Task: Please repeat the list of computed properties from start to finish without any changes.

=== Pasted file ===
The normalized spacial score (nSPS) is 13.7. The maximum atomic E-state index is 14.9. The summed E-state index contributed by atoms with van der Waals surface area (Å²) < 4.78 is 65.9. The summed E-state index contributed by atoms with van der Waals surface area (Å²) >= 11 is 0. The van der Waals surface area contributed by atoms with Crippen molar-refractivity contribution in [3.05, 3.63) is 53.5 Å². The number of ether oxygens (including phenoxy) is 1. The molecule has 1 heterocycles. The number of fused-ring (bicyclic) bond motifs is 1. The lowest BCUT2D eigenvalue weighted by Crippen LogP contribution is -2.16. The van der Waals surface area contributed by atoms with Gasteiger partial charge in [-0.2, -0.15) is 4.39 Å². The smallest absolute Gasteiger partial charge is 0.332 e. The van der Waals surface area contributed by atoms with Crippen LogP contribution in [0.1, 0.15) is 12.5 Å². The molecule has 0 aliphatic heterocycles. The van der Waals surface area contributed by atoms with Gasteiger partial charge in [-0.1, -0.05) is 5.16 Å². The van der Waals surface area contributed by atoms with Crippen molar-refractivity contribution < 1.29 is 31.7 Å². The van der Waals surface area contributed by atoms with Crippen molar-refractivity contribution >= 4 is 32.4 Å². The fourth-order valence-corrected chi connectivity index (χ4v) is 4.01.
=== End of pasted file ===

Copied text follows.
The normalized spacial score (nSPS) is 13.7. The maximum atomic E-state index is 14.9. The summed E-state index contributed by atoms with van der Waals surface area (Å²) < 4.78 is 65.9. The summed E-state index contributed by atoms with van der Waals surface area (Å²) >= 11 is 0. The van der Waals surface area contributed by atoms with Crippen molar-refractivity contribution in [3.05, 3.63) is 53.5 Å². The number of ether oxygens (including phenoxy) is 1. The molecule has 1 heterocycles. The number of fused-ring (bicyclic) bond motifs is 1. The lowest BCUT2D eigenvalue weighted by Crippen LogP contribution is -2.16. The van der Waals surface area contributed by atoms with Gasteiger partial charge in [-0.2, -0.15) is 4.39 Å². The smallest absolute Gasteiger partial charge is 0.332 e. The van der Waals surface area contributed by atoms with Crippen LogP contribution in [0.1, 0.15) is 12.5 Å². The molecule has 0 aliphatic heterocycles. The van der Waals surface area contributed by atoms with Gasteiger partial charge in [-0.1, -0.05) is 5.16 Å². The van der Waals surface area contributed by atoms with Crippen molar-refractivity contribution < 1.29 is 31.7 Å². The van der Waals surface area contributed by atoms with Crippen molar-refractivity contribution >= 4 is 32.4 Å². The fourth-order valence-corrected chi connectivity index (χ4v) is 4.01.